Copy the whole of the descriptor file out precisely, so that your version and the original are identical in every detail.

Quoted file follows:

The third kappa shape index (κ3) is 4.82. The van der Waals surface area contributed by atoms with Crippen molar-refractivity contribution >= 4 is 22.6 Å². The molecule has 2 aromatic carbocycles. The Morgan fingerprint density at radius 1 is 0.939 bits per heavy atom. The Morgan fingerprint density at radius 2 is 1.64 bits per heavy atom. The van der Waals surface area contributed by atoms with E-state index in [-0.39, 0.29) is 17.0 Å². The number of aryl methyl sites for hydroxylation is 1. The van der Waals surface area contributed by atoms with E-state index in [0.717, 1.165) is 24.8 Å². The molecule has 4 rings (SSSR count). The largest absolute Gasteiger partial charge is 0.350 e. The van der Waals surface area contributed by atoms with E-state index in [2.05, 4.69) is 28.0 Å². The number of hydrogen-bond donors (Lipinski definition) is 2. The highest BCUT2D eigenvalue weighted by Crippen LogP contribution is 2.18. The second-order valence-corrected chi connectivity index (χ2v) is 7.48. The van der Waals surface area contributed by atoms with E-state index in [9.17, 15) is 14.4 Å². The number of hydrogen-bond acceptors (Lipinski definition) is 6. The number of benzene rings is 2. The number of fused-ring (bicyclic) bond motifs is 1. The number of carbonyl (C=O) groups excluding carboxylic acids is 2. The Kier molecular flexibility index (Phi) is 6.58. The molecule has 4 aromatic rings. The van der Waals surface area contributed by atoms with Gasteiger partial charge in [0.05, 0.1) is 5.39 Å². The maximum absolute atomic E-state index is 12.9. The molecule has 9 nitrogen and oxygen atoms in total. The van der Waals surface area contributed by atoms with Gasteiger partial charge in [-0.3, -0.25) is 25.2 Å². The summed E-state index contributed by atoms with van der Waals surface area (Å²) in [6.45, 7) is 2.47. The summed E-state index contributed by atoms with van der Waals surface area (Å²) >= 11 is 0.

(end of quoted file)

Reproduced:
The third kappa shape index (κ3) is 4.82. The van der Waals surface area contributed by atoms with Crippen molar-refractivity contribution >= 4 is 22.6 Å². The molecule has 2 aromatic carbocycles. The Morgan fingerprint density at radius 1 is 0.939 bits per heavy atom. The Morgan fingerprint density at radius 2 is 1.64 bits per heavy atom. The van der Waals surface area contributed by atoms with E-state index in [-0.39, 0.29) is 17.0 Å². The number of aryl methyl sites for hydroxylation is 1. The van der Waals surface area contributed by atoms with E-state index in [0.717, 1.165) is 24.8 Å². The molecule has 4 rings (SSSR count). The largest absolute Gasteiger partial charge is 0.350 e. The van der Waals surface area contributed by atoms with E-state index in [2.05, 4.69) is 28.0 Å². The number of hydrogen-bond donors (Lipinski definition) is 2. The highest BCUT2D eigenvalue weighted by Crippen LogP contribution is 2.18. The second-order valence-corrected chi connectivity index (χ2v) is 7.48. The van der Waals surface area contributed by atoms with E-state index in [9.17, 15) is 14.4 Å². The number of hydrogen-bond acceptors (Lipinski definition) is 6. The number of benzene rings is 2. The number of fused-ring (bicyclic) bond motifs is 1. The number of carbonyl (C=O) groups excluding carboxylic acids is 2. The Kier molecular flexibility index (Phi) is 6.58. The molecule has 4 aromatic rings. The van der Waals surface area contributed by atoms with Gasteiger partial charge in [0.05, 0.1) is 5.39 Å². The maximum absolute atomic E-state index is 12.9. The molecule has 9 nitrogen and oxygen atoms in total. The van der Waals surface area contributed by atoms with Gasteiger partial charge in [-0.3, -0.25) is 25.2 Å². The summed E-state index contributed by atoms with van der Waals surface area (Å²) in [6.45, 7) is 2.47. The summed E-state index contributed by atoms with van der Waals surface area (Å²) >= 11 is 0.